In Kansas Courtroom, Echoes of Rwanda Genocide
WICHITA, Kan. — The faces in the jury box are a cross-section of southern Kansas. The judge has a white beard, wears a bow tie and speaks in the straightforward language of the Great Plains. One defense lawyer favors cowboy boots and sometimes dons bolo ties.
But they are listening to testimony about a place and time in a village half a world away. On the stand, a diminutive Rwandan man with gold-rimmed glasses talks in his native language about how he participated in the murder of his neighbors during the ethnic massacres in Rwanda 17 years ago.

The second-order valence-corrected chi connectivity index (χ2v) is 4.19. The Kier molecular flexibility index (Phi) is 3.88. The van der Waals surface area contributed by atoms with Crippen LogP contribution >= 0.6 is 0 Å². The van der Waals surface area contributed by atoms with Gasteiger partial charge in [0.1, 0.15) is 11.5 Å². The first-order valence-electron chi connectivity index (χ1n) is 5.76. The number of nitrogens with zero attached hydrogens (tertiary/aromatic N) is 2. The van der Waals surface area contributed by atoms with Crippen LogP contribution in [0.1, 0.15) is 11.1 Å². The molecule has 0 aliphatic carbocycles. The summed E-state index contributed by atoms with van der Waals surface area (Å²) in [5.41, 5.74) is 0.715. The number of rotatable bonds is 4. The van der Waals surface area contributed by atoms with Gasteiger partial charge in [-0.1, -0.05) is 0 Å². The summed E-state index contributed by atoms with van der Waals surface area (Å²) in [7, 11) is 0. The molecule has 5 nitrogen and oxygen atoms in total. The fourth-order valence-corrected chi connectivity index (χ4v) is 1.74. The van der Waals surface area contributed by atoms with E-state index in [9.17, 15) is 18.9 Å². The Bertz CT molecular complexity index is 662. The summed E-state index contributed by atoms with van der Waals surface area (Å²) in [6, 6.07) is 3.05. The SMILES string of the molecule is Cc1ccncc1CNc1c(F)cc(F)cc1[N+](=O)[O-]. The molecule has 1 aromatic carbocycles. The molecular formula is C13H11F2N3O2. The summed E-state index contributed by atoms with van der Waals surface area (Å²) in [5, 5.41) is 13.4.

The witness, Valens Murindangabo, is asked about a moment on April 17, 1994, when two Tutsi teenagers were captured by Hutu men in some woods. He glances at the defendant, Lazare Kobagaya, an octogenarian with a cane, whose gray head can barely be seen above the back of his chair.
comments powered by Disqus
- Five Things You Need to Know to be a Better Digital Preservationist
- Book on Losing British Generals Wins American History Prize
- Stanford scholar explores civil rights revolution's positive impact on the South's economy
- Harvard Historian Nancy Koehn on Amazon's Tentacular Reach
- Q&A with historian and author Nick Turse